Why Does It Work?
If asked four months ago, TikTok would have been a cringy and exhausting app with a bootleg name that you would prefer not to be on. Right now? Not so much. With a significant amount of the younger population of Gen-Z’ers on there right now, TikTok is no longer the small app it used to be though it applies the same strategy. Why so?
A reason that social media has employed since it first started: user attention span. When Facebook first started, it was about making connections and showing people what their friends and acquaintances were up to. It was an excellent way to create a virtual community. However, as social media and means of entertainment expanded, attention spans shrunk.
It began with movies and TV shows. Then we had trailers to movies. Then Facebook’s long drawn out posts and later, Instagram’s visually appealing and instant posts and stories. Everything to meet our shrinking attention span. And TikTok used the same concept to exploit it further. You could call TikTok a tossup between Youtube and Vine. Ever since Vine, there were not many apps that made a lasting impression as TikTok is making right now.
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Security Concerns and Discrimination Allegations
TikTok was never shy about claiming its origins. Primarily from a pioneer in China, TikTok already posed a security threat. What with the minimal to no data security in China, people even now expect TikTok to follow the same trend of having no user data safety. It was indeed the case. While it was not specifically for malicious reasons, TikTok was recording and storing user preferences. It monitored your frequent searches and interests and kept parroting similar content to them. It was quite an ingenious method. However, it also posed a significant security threat: it could expose user preferences and even end up putting lives at risk. Your online footprint is unerasable and is present through every action you take. Initially masked and protected, with companies like ByteDance and Amazon, you are vulnerable now.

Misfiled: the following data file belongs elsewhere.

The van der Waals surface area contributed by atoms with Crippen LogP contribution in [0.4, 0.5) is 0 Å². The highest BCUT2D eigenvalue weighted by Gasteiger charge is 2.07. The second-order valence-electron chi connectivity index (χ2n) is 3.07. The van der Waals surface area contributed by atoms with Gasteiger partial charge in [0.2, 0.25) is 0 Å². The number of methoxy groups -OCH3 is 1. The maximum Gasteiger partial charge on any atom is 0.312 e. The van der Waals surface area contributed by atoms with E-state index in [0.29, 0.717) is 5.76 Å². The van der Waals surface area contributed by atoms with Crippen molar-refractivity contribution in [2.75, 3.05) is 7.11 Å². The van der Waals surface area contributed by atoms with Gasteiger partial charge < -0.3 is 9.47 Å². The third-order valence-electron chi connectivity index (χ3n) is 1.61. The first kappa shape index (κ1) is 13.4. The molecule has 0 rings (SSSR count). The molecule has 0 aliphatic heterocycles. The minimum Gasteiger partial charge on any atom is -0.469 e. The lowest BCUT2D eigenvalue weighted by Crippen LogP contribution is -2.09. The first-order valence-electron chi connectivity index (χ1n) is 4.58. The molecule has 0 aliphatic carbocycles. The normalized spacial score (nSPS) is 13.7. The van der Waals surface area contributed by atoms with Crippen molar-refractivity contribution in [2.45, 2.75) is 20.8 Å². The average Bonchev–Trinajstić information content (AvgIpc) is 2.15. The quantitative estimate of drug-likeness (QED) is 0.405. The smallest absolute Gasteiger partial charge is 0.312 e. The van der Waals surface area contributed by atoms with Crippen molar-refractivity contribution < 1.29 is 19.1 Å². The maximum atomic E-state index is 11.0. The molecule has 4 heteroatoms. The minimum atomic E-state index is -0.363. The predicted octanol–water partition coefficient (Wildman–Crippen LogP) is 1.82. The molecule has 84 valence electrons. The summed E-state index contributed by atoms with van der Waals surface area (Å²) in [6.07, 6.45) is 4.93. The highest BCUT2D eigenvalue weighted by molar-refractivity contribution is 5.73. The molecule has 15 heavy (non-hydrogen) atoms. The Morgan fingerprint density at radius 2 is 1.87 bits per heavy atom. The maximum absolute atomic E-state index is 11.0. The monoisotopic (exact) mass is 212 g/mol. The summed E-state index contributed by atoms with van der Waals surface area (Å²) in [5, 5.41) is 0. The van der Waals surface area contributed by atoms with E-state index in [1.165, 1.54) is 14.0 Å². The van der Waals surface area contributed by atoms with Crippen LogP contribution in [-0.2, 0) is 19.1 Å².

Users have accused TikTok of discrimination in the past. They noticed that despite following a personalized process to curating content, TikTok tended to remove videos of people deemed ‘ugly’. People of colour, Black people, people with disabilities were not featured on content pages and were intentionally hidden from users to provide for a more ‘glamorous’ look of the app. While the app’s administration has addressed concerns and in the wake of the BLM protest, apologized, they haven’t actively done anything to improve it.
TikTok is a good app. But like all social media, it must be taken with a grain of salt. Too much of anything isn’t right, and the indulgence in TikTok could encourage us to forget the origins of content. It threatens to reduce and demolish our attention span and our ability to create meaningful connections. It poses a significant threat to actual, time-consuming content creation, and we must work hard to protect it from TikTok.